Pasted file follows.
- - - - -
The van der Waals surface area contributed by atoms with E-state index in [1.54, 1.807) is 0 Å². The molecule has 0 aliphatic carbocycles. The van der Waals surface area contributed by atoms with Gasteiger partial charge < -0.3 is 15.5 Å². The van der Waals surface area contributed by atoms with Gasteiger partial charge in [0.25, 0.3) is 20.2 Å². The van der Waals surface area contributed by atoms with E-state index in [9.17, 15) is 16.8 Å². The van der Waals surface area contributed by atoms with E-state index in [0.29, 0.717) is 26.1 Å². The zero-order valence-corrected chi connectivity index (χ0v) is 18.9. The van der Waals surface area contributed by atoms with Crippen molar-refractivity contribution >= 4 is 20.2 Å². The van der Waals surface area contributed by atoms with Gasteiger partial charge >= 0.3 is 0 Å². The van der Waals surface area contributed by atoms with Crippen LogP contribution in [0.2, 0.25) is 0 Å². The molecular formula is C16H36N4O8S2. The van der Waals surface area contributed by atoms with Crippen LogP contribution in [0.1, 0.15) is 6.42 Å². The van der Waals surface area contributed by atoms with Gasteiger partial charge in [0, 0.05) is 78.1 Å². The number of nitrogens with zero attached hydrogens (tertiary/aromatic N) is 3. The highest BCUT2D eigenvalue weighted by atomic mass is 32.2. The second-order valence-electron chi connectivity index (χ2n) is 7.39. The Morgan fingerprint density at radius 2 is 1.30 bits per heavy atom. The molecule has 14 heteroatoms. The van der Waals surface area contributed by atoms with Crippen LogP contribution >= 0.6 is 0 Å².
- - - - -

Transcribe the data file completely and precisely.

The van der Waals surface area contributed by atoms with E-state index in [1.54, 1.807) is 0 Å². The molecule has 0 aliphatic carbocycles. The van der Waals surface area contributed by atoms with Gasteiger partial charge < -0.3 is 15.5 Å². The van der Waals surface area contributed by atoms with Gasteiger partial charge in [0.25, 0.3) is 20.2 Å². The van der Waals surface area contributed by atoms with E-state index in [9.17, 15) is 16.8 Å². The van der Waals surface area contributed by atoms with E-state index in [0.29, 0.717) is 26.1 Å². The zero-order valence-corrected chi connectivity index (χ0v) is 18.9. The van der Waals surface area contributed by atoms with Crippen molar-refractivity contribution >= 4 is 20.2 Å². The van der Waals surface area contributed by atoms with Gasteiger partial charge >= 0.3 is 0 Å². The van der Waals surface area contributed by atoms with Crippen LogP contribution in [0.2, 0.25) is 0 Å². The molecular formula is C16H36N4O8S2. The van der Waals surface area contributed by atoms with Crippen LogP contribution in [0.1, 0.15) is 6.42 Å². The van der Waals surface area contributed by atoms with Gasteiger partial charge in [0, 0.05) is 78.1 Å². The number of nitrogens with zero attached hydrogens (tertiary/aromatic N) is 3. The highest BCUT2D eigenvalue weighted by atomic mass is 32.2. The second-order valence-electron chi connectivity index (χ2n) is 7.39. The Morgan fingerprint density at radius 2 is 1.30 bits per heavy atom. The molecule has 14 heteroatoms. The van der Waals surface area contributed by atoms with Crippen LogP contribution >= 0.6 is 0 Å².